London Film Festival: The Wonders

Directed by Alice Rohrwacher
Starring Alexandra Lunghi, Sam Louvyck, Alba Rohrwacher and Monica Bellucci

by Joanna Orland

Awarded the Grand Prix at the 2014 Cannes Film Festival, Alice Rohrwacher’s tale of a young girl coming of age as she struggles to maintain her relationship with her father while forging her own identity, is a beautiful ambient rural drama. Set in the Italian countryside, the story follows Gelsomina as she is desperate to enter her family farm’s honey product into a televised competition. Her stubborn father refuses to oblige, too proud to admit his failures, desperate for the love of his daughter, while simultaneously pushing her away.

The father uses his children to work on the family farm. Gelsomina is his pride and joy and most dependable worker. She is desperate to please him and takes charge of her siblings and great pride in her work. Family friends begin to criticize the father for using his daughters as labourers and in return, he employs a young German boy who is brought over as a troubled youth, with the German government paying the family to give him board and to teach him the value of a hard day’s work.  While the father thinks he is doing his daughter a favour, Gelsomina begins to silently resent her father and begins to drift further from him, while forming a friendship with the young boy. Against her father’s wishes, she enters the family honey into the television competition, and relationships are tested to great dramatic effect.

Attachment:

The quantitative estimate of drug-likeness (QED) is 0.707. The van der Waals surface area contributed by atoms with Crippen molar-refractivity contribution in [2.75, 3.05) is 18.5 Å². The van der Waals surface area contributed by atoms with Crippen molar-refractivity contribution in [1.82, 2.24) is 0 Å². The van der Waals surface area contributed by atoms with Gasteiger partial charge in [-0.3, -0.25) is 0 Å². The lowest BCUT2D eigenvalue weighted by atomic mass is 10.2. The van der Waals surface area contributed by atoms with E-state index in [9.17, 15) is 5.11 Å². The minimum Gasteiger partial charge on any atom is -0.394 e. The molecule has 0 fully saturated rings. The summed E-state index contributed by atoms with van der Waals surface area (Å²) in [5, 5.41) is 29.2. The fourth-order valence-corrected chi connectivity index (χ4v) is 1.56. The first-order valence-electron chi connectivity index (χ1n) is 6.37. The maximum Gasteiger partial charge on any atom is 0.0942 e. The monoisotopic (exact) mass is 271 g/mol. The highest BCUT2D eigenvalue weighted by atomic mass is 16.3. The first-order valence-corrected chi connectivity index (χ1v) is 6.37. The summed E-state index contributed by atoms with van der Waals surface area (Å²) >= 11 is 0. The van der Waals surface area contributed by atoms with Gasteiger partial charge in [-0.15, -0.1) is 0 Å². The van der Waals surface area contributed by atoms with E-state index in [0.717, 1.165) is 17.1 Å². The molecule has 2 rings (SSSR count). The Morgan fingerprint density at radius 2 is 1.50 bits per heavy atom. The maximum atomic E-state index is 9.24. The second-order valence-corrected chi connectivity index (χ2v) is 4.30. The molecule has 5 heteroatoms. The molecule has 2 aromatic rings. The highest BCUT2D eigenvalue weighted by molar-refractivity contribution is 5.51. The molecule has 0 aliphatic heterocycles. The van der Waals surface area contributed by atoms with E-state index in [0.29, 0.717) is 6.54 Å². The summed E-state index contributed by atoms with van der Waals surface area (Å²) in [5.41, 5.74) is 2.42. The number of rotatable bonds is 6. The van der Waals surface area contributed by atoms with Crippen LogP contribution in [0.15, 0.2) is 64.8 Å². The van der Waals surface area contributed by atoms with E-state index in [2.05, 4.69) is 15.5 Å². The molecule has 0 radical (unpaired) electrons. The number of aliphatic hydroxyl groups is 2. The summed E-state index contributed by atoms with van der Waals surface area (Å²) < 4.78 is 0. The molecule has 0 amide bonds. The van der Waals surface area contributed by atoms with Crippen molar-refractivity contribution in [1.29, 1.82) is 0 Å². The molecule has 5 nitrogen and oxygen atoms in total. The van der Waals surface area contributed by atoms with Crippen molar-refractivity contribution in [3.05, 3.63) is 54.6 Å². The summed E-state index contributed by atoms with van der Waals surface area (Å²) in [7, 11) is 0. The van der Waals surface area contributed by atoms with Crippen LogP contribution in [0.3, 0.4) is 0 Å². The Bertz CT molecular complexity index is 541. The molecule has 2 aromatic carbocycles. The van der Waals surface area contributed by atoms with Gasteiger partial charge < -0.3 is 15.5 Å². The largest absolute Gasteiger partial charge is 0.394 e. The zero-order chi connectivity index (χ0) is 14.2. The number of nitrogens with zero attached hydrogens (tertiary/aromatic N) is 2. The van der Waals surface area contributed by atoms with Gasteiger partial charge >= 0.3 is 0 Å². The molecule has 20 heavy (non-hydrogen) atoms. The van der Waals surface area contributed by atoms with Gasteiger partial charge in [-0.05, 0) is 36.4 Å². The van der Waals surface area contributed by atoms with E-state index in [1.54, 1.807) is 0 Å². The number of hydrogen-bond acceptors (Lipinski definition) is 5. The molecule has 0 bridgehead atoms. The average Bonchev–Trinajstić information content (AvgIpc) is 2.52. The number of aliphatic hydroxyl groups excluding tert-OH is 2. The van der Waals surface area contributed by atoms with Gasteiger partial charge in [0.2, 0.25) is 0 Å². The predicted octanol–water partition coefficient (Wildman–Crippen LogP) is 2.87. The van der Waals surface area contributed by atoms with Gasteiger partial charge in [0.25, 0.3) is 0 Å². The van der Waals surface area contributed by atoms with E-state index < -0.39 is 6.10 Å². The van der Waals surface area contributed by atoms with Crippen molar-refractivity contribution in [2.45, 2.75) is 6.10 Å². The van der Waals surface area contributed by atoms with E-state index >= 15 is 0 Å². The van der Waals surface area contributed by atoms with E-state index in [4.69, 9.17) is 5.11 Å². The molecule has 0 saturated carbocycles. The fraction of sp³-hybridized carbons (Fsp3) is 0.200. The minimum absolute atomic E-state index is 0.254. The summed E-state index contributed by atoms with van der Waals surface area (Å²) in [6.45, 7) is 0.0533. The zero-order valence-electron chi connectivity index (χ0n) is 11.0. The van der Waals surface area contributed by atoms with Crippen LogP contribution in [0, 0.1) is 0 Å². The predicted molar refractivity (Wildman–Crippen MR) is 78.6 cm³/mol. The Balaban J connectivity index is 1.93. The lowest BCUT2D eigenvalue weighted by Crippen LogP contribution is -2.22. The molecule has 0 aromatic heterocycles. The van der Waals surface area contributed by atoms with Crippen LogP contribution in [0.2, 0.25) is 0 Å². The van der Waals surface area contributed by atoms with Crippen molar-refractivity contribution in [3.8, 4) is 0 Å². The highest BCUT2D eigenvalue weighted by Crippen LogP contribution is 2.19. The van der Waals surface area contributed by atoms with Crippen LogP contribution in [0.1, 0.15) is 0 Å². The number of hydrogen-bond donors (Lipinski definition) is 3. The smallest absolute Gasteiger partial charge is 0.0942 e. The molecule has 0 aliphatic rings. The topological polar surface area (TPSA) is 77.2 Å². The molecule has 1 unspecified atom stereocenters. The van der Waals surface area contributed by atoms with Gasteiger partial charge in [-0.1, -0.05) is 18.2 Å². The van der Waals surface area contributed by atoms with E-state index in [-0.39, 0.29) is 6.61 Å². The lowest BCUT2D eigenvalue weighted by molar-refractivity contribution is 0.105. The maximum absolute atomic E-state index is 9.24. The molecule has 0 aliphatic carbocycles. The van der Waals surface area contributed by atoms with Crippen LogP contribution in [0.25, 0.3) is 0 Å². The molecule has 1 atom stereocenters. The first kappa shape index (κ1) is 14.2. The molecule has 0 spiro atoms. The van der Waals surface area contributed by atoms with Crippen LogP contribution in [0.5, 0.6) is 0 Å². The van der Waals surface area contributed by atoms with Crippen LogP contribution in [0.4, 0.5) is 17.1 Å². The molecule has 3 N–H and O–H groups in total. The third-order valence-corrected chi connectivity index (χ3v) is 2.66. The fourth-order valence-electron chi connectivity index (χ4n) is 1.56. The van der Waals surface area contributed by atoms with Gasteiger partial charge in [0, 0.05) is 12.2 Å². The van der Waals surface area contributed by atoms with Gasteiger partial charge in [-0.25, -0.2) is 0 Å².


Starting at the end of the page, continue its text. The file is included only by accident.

The directing of this film is beautiful. Rohrwacher has a strong appreciation for her landscapes and makes the rural environment as much of a character as the main family members. Rohrwacher also has a particular fondness for Gelsomina who holds most of the camera’s attention throughout the film. She thrives in extreme closeups, notably as she shows off her talents of working with the bees.

The cast is nicely expanded by the father played by Sam Louvyck in an excellent performance. The relationship he forges with daughter Gelsomina is naturalistic and subtly emotional. The young children of the family provide amazing comic relief and are so adorable, it’s ridiculous. Even the children’s performances are naturalistic and this family feels like a proper unit.

Fantastic directing and performances make The Wonders one of the most subtly affective gems of 2014.

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